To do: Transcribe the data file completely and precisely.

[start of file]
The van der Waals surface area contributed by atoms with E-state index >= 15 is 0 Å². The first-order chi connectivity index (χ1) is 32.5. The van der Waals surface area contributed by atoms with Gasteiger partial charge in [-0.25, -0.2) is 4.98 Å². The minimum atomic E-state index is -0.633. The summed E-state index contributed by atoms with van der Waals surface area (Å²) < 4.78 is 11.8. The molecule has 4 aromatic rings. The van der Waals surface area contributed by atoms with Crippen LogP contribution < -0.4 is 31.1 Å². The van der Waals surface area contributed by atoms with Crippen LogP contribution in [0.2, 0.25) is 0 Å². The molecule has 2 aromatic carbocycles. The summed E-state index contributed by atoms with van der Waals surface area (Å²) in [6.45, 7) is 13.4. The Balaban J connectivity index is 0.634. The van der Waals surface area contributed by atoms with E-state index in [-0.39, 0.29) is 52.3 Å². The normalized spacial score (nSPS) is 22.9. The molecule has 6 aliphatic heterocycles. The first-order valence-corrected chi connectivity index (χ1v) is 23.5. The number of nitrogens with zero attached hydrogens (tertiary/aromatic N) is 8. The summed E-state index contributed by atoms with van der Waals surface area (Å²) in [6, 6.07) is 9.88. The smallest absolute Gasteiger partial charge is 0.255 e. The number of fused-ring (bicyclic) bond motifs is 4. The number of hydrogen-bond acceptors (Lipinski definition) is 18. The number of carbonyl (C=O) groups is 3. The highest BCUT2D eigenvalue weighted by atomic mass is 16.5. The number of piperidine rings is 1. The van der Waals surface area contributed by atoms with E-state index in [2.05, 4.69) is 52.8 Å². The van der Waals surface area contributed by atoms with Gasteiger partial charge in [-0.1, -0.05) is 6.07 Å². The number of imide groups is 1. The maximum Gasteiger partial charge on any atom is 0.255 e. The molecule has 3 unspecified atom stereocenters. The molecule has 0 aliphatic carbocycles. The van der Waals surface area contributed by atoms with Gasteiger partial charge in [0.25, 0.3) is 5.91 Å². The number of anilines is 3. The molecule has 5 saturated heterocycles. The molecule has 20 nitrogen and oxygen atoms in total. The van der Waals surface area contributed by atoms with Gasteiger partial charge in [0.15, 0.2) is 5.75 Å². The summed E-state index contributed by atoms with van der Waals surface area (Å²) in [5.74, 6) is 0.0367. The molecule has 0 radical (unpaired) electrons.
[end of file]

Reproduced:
The van der Waals surface area contributed by atoms with E-state index >= 15 is 0 Å². The first-order chi connectivity index (χ1) is 32.5. The van der Waals surface area contributed by atoms with Gasteiger partial charge in [-0.25, -0.2) is 4.98 Å². The minimum atomic E-state index is -0.633. The summed E-state index contributed by atoms with van der Waals surface area (Å²) < 4.78 is 11.8. The molecule has 4 aromatic rings. The van der Waals surface area contributed by atoms with Crippen LogP contribution < -0.4 is 31.1 Å². The van der Waals surface area contributed by atoms with Crippen LogP contribution in [0.2, 0.25) is 0 Å². The molecule has 2 aromatic carbocycles. The summed E-state index contributed by atoms with van der Waals surface area (Å²) in [6.45, 7) is 13.4. The Balaban J connectivity index is 0.634. The van der Waals surface area contributed by atoms with E-state index in [-0.39, 0.29) is 52.3 Å². The normalized spacial score (nSPS) is 22.9. The molecule has 6 aliphatic heterocycles. The first-order valence-corrected chi connectivity index (χ1v) is 23.5. The number of nitrogens with zero attached hydrogens (tertiary/aromatic N) is 8. The summed E-state index contributed by atoms with van der Waals surface area (Å²) in [6, 6.07) is 9.88. The smallest absolute Gasteiger partial charge is 0.255 e. The number of fused-ring (bicyclic) bond motifs is 4. The number of hydrogen-bond acceptors (Lipinski definition) is 18. The number of carbonyl (C=O) groups is 3. The highest BCUT2D eigenvalue weighted by atomic mass is 16.5. The number of piperidine rings is 1. The van der Waals surface area contributed by atoms with E-state index in [2.05, 4.69) is 52.8 Å². The van der Waals surface area contributed by atoms with Gasteiger partial charge in [-0.1, -0.05) is 6.07 Å². The number of imide groups is 1. The maximum Gasteiger partial charge on any atom is 0.255 e. The molecule has 3 unspecified atom stereocenters. The molecule has 0 aliphatic carbocycles. The van der Waals surface area contributed by atoms with Gasteiger partial charge in [0.25, 0.3) is 5.91 Å². The number of anilines is 3. The molecule has 5 saturated heterocycles. The molecule has 20 nitrogen and oxygen atoms in total. The van der Waals surface area contributed by atoms with Gasteiger partial charge in [0.15, 0.2) is 5.75 Å². The summed E-state index contributed by atoms with van der Waals surface area (Å²) in [5.74, 6) is 0.0367. The molecule has 0 radical (unpaired) electrons.